Waste entrepreneurs

We’ve been working with communities in the slum areas of Faridpur for several years in partnership with the local authority to address the knotty problem of human waste disposal. Waste extracted from pit toilets was usually dumped on waste land or in local rivers, creating significant health hazards.

But now Faridpur has a faecal sludge treatment where pit emptiers can take the sludge waste they extract from the toilet pits, using new mechanical gulpers with a capacity of 1.5 m3 which are both affordable and able to access the narrow roads of the city.

One of the secrets of the success of this initiative has been marketing a product made from the waste. Pit emptiers supplement their income by selling compost made from the waste they collect to a regional network of 8,000 farmers for whom it offers valuable organic matter to improve soil productivity.  This year for the first time, 580 kilos of compost made from human waste was sold to farmers in Faridpur.  It was extensively tested to assure it was safe to handle before going on sale.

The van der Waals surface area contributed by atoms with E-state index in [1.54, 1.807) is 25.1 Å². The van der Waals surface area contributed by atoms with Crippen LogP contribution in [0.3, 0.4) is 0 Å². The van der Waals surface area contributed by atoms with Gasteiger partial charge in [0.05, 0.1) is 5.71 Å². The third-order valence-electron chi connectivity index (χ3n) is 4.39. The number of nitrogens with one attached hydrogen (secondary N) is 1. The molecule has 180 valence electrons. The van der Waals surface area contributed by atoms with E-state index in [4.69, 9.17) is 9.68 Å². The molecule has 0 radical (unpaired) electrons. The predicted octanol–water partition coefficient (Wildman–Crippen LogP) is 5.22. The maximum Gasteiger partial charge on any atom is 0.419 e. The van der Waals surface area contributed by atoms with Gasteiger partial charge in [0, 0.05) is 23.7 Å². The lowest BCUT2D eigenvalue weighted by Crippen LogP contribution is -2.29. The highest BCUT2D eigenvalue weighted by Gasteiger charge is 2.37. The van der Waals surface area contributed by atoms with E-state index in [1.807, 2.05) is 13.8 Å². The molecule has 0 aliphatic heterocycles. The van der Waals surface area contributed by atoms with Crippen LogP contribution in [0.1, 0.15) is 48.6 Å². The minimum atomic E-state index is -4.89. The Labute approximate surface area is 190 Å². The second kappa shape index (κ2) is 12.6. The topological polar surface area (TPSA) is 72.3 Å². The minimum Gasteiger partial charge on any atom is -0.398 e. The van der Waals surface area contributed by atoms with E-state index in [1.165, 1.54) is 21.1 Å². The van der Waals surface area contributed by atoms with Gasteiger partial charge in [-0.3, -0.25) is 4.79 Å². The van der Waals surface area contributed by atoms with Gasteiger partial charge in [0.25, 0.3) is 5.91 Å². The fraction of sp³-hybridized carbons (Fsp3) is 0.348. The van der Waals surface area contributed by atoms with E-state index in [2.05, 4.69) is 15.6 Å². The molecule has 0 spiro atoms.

Asarun Begum, one of the nine women farmers who bought the compost said,

“We care about soil, and we believe good quality soil can guarantee good harvest. That’s why we are here to buy the compost.”

To promote this venture, the project made a TV series, called Babu, The Famous Bhai. It tells the story of a man who wants to become famous. After many false starts he starts collecting faecal sludge from homes and producing organic fertiliser, which finally realises his dreams of fame. It proved a great hit in Faridpur and inspired  many more entrepreneurs to give the business a go.

So that other cities can share the benefits, we’ve supported the government of Bangladesh to create a regulatory framework for faecal sludge management.  We ensured that it takes into account the needs of poor communities and the health and safety of workers in the sector.

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